Rep. Gaetz: ‘I would leave my House seat’ to defend Trump in Senate impeachment trial

Republican Rep. Matt Gaetz (FL) says he loves his district and his constituents — but that doesn’t mean he’s not willing to step down from his seat in the U.S. House to fight for what he believes in most.

According to the New York Post, Gaetz announced during an interview Wednesday that he’d submit his resignation if asked to defend former President Donald Trump in his upcoming Senate impeachment trial.

“If the president called me and wanted me to go defend him on the floor of the Senate, that would be the top priority in my life,” Gaetz said on the War Room Pandemic podcast with host Steve Bannon, as the Post reported.

A second trial

Gaetz’s comments came as the Senate is gearing up to decide whether to convict Trump on a single article of impeachment passed by the House over the former president’s alleged role in inciting a violent riot at the U.S. Capitol last month.

It’s the second time Trump will face a trial in the upper chamber; a year ago Friday, the then-president was acquitted of charges stemming from a controversial phone call he held with Ukraine’s leadership, as MarketWatch reported.

This time around, Gaetz wants to ensure Trump sees the same result.

“A full-throated defense”

Speaking Wednesday, the congressman vowed that he’d leave his job, his home, and everything in between to ensure Trump gets “a full-throated defense,” as the New York Post reported.

“I would leave my House seat, I would leave my home, I would do anything I had to do,” the Republican said, “to ensure that the greatest president in my lifetime — one of the greatest presidents our country has ever had, maybe the greatest president our country has ever had — got a full-throated defense that wasn’t crouched down, that wasn’t in fear of losing some moderate Republican senator, but that was worthy of the fight that he gave to the great people of this country for four years.”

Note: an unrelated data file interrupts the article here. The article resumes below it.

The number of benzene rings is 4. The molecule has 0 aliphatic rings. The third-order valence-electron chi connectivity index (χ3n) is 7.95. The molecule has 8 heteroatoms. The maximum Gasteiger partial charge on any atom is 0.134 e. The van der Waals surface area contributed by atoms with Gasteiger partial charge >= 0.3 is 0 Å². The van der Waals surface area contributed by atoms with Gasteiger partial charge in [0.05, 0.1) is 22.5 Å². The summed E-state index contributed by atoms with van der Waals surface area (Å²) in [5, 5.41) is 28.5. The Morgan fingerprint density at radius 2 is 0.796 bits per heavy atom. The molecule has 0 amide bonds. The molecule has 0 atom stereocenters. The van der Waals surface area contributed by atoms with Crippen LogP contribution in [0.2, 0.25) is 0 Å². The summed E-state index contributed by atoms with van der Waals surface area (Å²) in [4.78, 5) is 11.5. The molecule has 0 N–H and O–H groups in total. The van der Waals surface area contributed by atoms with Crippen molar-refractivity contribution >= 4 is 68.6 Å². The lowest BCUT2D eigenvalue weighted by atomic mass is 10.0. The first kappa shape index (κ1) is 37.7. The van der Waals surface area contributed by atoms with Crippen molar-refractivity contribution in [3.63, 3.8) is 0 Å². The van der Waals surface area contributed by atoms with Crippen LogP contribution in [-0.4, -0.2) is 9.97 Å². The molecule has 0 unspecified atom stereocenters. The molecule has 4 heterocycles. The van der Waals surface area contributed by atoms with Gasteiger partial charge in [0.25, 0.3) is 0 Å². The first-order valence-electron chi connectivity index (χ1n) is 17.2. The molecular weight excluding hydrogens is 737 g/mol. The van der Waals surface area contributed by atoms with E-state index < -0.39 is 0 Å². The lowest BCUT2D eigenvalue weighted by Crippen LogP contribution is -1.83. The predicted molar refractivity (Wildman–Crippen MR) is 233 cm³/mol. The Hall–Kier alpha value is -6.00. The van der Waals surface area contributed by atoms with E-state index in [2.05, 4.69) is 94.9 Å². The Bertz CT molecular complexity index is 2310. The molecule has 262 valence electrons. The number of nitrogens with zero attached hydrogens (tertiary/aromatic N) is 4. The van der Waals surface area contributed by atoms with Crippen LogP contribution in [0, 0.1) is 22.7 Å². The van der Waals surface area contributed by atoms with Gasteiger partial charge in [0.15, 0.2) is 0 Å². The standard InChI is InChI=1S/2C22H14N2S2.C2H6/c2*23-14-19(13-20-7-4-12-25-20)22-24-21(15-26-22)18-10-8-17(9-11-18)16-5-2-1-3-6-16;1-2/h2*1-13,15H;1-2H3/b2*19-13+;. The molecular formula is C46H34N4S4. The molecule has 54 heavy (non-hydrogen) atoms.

Gaetz went on: “I love my district. I love representing them. But I view this cancellation of the Trump presidency, and the Trump movement, as one of the major risks to my people — both in my district and all throughout this great country.”

A look ahead

Of course, Gaetz isn’t the only member of the GOP who’s willing to go to bat for the former president. As recently as last week, The Hill reported that the Senate Republicans had signaled readiness to acquit Trump by voting overwhelmingly against moving forward with the trial on the grounds that it’s unconstitutional.

After all, Trump is no longer the president, and it’s still up in the air whether it’s legal to convict a private citizen on impeachment charges.

Some, including Texas Republican Sen. John Cornyn, suggested such a move would set a dangerous precedent. According to The Hill, Cornyn pressed: “Could we go back and try President Obama?”

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